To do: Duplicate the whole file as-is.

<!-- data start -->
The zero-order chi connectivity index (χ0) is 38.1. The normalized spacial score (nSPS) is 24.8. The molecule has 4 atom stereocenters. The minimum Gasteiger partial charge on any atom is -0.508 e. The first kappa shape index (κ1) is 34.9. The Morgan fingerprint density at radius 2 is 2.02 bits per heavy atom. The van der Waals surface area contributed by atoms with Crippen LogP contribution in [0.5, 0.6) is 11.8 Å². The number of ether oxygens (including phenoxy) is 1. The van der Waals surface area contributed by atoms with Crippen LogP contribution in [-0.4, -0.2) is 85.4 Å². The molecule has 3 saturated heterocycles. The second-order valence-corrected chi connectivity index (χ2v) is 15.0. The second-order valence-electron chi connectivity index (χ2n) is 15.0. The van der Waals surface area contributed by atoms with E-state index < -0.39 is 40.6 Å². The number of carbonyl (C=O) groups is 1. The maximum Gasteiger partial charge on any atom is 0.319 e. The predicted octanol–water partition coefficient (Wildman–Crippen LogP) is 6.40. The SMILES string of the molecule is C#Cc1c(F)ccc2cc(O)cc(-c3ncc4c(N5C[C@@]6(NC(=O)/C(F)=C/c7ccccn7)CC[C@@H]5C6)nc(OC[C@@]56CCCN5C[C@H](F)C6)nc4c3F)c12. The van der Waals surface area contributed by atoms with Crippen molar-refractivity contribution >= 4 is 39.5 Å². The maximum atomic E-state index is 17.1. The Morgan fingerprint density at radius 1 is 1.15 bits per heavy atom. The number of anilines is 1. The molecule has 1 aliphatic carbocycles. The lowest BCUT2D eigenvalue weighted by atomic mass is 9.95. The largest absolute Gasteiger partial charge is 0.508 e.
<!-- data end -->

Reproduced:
The zero-order chi connectivity index (χ0) is 38.1. The normalized spacial score (nSPS) is 24.8. The molecule has 4 atom stereocenters. The minimum Gasteiger partial charge on any atom is -0.508 e. The first kappa shape index (κ1) is 34.9. The Morgan fingerprint density at radius 2 is 2.02 bits per heavy atom. The van der Waals surface area contributed by atoms with Crippen LogP contribution in [0.5, 0.6) is 11.8 Å². The number of ether oxygens (including phenoxy) is 1. The van der Waals surface area contributed by atoms with Crippen LogP contribution in [-0.4, -0.2) is 85.4 Å². The molecule has 3 saturated heterocycles. The second-order valence-corrected chi connectivity index (χ2v) is 15.0. The second-order valence-electron chi connectivity index (χ2n) is 15.0. The van der Waals surface area contributed by atoms with E-state index < -0.39 is 40.6 Å². The number of carbonyl (C=O) groups is 1. The maximum Gasteiger partial charge on any atom is 0.319 e. The predicted octanol–water partition coefficient (Wildman–Crippen LogP) is 6.40. The SMILES string of the molecule is C#Cc1c(F)ccc2cc(O)cc(-c3ncc4c(N5C[C@@]6(NC(=O)/C(F)=C/c7ccccn7)CC[C@@H]5C6)nc(OC[C@@]56CCCN5C[C@H](F)C6)nc4c3F)c12. The van der Waals surface area contributed by atoms with Crippen molar-refractivity contribution >= 4 is 39.5 Å². The maximum atomic E-state index is 17.1. The Morgan fingerprint density at radius 1 is 1.15 bits per heavy atom. The number of anilines is 1. The molecule has 1 aliphatic carbocycles. The lowest BCUT2D eigenvalue weighted by atomic mass is 9.95. The largest absolute Gasteiger partial charge is 0.508 e.